After the bottom of a major bear market, the market begins to reflate taking the Dow Jones and just about everything else up with it. So, after a major market decline, it’s easy picking winners in the stock market. However, as the bull market matures, as the Dow Jones approaches its final bull-market top, the market becomes increasingly selective of which groups and stocks continue advancing. This is why the A-D Ratio often turns down before the Dow Jones prior to a major market decline.

From 1966 to 1981, five times the Dow Jones increased above, or darn near to 1000, but just couldn’t stay above 1000; this happened in the context of a down trending NYSE A-D Ratio (chart above). With the NYSE having “bad breadth” during these years, we shouldn’t be surprised the Dow Jones was struggling with its 1000 Line of Doom.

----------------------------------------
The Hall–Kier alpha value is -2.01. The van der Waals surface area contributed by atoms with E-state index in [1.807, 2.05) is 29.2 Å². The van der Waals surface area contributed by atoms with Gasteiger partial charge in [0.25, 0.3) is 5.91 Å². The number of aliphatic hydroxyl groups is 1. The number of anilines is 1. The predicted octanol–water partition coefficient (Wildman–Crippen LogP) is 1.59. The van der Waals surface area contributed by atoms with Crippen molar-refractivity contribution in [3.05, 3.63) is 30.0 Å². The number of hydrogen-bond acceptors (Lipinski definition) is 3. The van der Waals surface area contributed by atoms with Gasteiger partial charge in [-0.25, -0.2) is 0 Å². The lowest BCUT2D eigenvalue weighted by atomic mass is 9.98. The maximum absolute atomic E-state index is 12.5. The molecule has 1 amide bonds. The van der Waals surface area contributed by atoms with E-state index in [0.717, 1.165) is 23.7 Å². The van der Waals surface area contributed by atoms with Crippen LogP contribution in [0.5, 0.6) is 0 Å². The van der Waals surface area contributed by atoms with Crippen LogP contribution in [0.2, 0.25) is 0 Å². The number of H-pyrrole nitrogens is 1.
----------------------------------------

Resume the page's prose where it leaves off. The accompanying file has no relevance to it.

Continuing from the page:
© Mark Lundeen

The 1982 to 2000 advance in the Dow Jones was supported with positive breadth; more NYSE listings advancing than declining daily during these 18 years. But advancing shares didn’t dominate the decliners as they did from 1942 to 1956, still the Dow Jones advanced by 1,408 percent.

The truly fascinating feature of this chart is how advancing shares have dominated decliners since 2002, the bottom of the high-tech bear market. The sub-prime mortgage’s -54 percent bear market was only a speed bump for this plot’s astounding advance. Yet for all that, the Dow Jones itself has advanced by only 268 percent in the past 16 years. For all their work, it seems the bulls didn’t get much in return.